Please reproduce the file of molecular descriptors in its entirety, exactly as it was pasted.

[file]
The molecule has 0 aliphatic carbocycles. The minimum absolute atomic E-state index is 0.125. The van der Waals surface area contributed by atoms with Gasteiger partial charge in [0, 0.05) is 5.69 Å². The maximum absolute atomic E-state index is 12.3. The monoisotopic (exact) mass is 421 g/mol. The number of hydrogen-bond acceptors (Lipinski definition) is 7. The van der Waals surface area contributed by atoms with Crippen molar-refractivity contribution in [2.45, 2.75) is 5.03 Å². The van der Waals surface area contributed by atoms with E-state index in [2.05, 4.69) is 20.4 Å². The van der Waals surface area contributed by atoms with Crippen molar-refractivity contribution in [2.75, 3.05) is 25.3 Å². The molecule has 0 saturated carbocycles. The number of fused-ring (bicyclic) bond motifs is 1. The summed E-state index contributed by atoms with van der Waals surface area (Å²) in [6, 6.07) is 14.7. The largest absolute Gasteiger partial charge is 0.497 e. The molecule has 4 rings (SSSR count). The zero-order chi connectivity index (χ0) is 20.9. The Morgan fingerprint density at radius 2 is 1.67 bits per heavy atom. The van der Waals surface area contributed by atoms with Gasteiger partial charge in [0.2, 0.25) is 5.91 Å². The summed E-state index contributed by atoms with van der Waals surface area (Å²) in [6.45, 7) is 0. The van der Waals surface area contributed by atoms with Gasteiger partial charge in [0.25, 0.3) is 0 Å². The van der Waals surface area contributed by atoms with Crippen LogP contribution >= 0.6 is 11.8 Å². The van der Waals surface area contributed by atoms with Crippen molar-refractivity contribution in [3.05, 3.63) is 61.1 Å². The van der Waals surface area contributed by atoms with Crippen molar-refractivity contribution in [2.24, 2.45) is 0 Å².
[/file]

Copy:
The molecule has 0 aliphatic carbocycles. The minimum absolute atomic E-state index is 0.125. The van der Waals surface area contributed by atoms with Gasteiger partial charge in [0, 0.05) is 5.69 Å². The maximum absolute atomic E-state index is 12.3. The monoisotopic (exact) mass is 421 g/mol. The number of hydrogen-bond acceptors (Lipinski definition) is 7. The van der Waals surface area contributed by atoms with Crippen molar-refractivity contribution in [2.45, 2.75) is 5.03 Å². The van der Waals surface area contributed by atoms with E-state index in [2.05, 4.69) is 20.4 Å². The van der Waals surface area contributed by atoms with Crippen molar-refractivity contribution in [2.75, 3.05) is 25.3 Å². The molecule has 0 saturated carbocycles. The number of fused-ring (bicyclic) bond motifs is 1. The summed E-state index contributed by atoms with van der Waals surface area (Å²) in [6, 6.07) is 14.7. The largest absolute Gasteiger partial charge is 0.497 e. The molecule has 4 rings (SSSR count). The zero-order chi connectivity index (χ0) is 20.9. The Morgan fingerprint density at radius 2 is 1.67 bits per heavy atom. The van der Waals surface area contributed by atoms with Gasteiger partial charge in [0.2, 0.25) is 5.91 Å². The summed E-state index contributed by atoms with van der Waals surface area (Å²) in [6.45, 7) is 0. The van der Waals surface area contributed by atoms with Gasteiger partial charge in [0.25, 0.3) is 0 Å². The van der Waals surface area contributed by atoms with Crippen LogP contribution >= 0.6 is 11.8 Å². The van der Waals surface area contributed by atoms with Crippen molar-refractivity contribution in [3.05, 3.63) is 61.1 Å². The van der Waals surface area contributed by atoms with Crippen molar-refractivity contribution in [2.24, 2.45) is 0 Å².